A leading Pakistani militant commander has been wounded in a suicide bomb attack which killed seven people, officials say.
Maulvi Nazir is believed to have a non-aggression pact with the army.
The bomber attacked Mr Nazir in Wana, the main town in the South Waziristan tribal area, as he was arriving at an office he uses to meet locals. He was not critically wounded.
No group has claimed responsibility for the attack, but suspicion is likely to fall on the Pakistani Taliban, which has been waging a bloody insurgency against the government for several years and has jockeyed with Mr Nazir for power in South Waziristan.
The tribal area was the Pakistani Taliban's main sanctuary until the army launched a large ground offensive in 2009 and pushed many of them out.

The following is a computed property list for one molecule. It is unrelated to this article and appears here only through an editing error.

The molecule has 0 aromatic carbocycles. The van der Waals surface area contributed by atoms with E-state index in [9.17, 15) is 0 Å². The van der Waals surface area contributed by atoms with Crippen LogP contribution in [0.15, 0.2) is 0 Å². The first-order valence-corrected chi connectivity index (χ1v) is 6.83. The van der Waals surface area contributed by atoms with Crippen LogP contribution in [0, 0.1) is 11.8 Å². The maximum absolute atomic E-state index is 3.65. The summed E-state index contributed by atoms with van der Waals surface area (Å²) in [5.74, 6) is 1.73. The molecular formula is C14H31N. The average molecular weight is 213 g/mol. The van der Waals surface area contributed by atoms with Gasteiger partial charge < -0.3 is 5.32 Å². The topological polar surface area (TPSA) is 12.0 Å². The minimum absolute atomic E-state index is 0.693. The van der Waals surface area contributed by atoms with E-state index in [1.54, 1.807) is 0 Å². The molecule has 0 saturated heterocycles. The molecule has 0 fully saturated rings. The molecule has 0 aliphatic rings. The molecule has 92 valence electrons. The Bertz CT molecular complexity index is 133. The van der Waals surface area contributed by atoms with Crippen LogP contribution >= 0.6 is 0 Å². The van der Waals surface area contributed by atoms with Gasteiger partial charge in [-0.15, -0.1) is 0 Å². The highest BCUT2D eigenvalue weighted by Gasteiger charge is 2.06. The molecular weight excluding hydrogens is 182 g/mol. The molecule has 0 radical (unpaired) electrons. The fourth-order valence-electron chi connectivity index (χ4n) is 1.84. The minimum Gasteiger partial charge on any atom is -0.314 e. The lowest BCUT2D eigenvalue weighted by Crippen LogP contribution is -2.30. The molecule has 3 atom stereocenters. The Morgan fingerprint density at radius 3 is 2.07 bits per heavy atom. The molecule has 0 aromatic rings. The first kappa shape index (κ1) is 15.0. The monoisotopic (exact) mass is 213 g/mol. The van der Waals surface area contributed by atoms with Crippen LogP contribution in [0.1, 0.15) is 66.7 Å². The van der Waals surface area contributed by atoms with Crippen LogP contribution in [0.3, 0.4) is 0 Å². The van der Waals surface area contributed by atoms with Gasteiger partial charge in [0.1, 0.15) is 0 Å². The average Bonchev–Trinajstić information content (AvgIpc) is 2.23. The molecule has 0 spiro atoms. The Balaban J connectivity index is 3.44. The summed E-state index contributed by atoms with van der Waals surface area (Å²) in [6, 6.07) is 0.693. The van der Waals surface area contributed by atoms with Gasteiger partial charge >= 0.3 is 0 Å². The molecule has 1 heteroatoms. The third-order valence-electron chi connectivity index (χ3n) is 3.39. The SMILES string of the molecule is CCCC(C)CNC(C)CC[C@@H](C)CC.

Mr Nazir is widely believed to have cut a deal with the army ahead of the offensive that allowed him to stay in South Waziristan as long as he remained on the sidelines. The militant commander has in the past focused his fight against US-led forces in Afghanistan, not against the Pakistani state.
He had been running a secret campaign in recent weeks to push the Pakistani Taliban and foreign militants allied with them out of Wana and the surrounding areas, said intelligence officials.
The suicide bomber who attacked Mr Nazir appeared to be a 15- or 16-year-old boy.
"The moment the chief got out of his vehicle, the boy ran toward him and detonated his explosives," a spokesman said.